Bayer and Figdor in Salon:
“Begin at the beginning,” the King said, very gravely, “and go on till you come to the end: then stop.” — Lewis Carroll, Alice in Wonderland
We begin by suggesting a framework of secular belief. It begins with the simple question, How can I justify any of my beliefs? When thinking about why we believe in anything, we quickly realize that every belief is based on other preexisting beliefs. Consider, for example, the belief that brushing our teeth keeps them healthy. Why do we believe this? Because brushing helps removes plaque buildup that causes teeth to decay. But why do we believe plaque causes decay? Because our dentists, teachers, and parents told us so. Why do we trust what our dentist says? Because other dentists and articles and books we’ve read confirmed it. Why do we believe those accounts? Because they presented many more pieces of information confirming the link between plaque, bacterial growth, and tooth decay. And why do we believe those pieces of information?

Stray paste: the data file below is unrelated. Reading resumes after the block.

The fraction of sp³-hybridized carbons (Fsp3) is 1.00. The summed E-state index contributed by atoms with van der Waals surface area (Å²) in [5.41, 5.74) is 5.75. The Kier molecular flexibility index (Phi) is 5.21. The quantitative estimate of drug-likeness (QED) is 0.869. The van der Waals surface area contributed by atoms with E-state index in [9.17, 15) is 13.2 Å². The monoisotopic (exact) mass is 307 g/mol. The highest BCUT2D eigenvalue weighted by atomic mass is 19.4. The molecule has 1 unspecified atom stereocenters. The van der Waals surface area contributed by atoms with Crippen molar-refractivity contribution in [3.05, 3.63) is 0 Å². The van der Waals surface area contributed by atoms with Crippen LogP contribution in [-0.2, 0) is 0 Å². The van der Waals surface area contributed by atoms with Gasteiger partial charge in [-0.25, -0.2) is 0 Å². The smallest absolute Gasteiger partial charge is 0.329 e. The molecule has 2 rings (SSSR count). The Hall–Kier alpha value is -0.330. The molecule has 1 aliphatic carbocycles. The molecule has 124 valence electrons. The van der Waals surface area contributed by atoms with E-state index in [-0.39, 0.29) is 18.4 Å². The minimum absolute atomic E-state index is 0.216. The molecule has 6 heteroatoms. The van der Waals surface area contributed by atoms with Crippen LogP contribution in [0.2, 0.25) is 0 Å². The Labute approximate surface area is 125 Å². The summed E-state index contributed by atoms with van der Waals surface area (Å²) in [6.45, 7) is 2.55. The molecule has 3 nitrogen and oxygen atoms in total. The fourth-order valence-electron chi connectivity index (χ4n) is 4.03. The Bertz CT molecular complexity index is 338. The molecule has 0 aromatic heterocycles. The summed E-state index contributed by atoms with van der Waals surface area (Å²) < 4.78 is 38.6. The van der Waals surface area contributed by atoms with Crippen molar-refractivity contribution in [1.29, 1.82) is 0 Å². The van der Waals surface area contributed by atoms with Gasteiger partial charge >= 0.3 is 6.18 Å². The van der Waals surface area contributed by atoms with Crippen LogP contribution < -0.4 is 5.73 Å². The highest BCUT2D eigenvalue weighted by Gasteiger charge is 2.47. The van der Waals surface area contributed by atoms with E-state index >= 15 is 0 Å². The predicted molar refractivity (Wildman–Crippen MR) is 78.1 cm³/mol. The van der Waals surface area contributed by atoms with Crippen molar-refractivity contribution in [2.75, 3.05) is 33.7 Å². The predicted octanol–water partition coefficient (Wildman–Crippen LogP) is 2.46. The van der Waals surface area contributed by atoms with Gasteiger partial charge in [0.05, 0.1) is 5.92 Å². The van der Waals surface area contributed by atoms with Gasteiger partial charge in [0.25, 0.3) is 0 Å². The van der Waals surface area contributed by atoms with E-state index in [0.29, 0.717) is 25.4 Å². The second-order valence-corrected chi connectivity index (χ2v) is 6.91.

There seems to be no end. It’s like the old story of a learned man giving a public lecture in which he mentions that the earth orbits the sun. At the end of the lecture an elderly lady approaches the lectern and sternly informs him that he is wrong: The world, she says, is actually resting on the back of a giant turtle. The learned man smiles and asks, “What is the turtle standing on?” The old lady doesn’t even blink and replies, “Another turtle, of course!” When the learned man starts to respond, “And what is that turtle—” she interrupts him: “You’re very clever, young man . . . but it’s turtles all the way down!” Just like that cosmic stack of turtles, the process of justifying beliefs based on other beliefs never ends—unless at some point we manage to arrive at a belief that doesn’t rely on justification from any prior belief. That would be a foundational source of belief.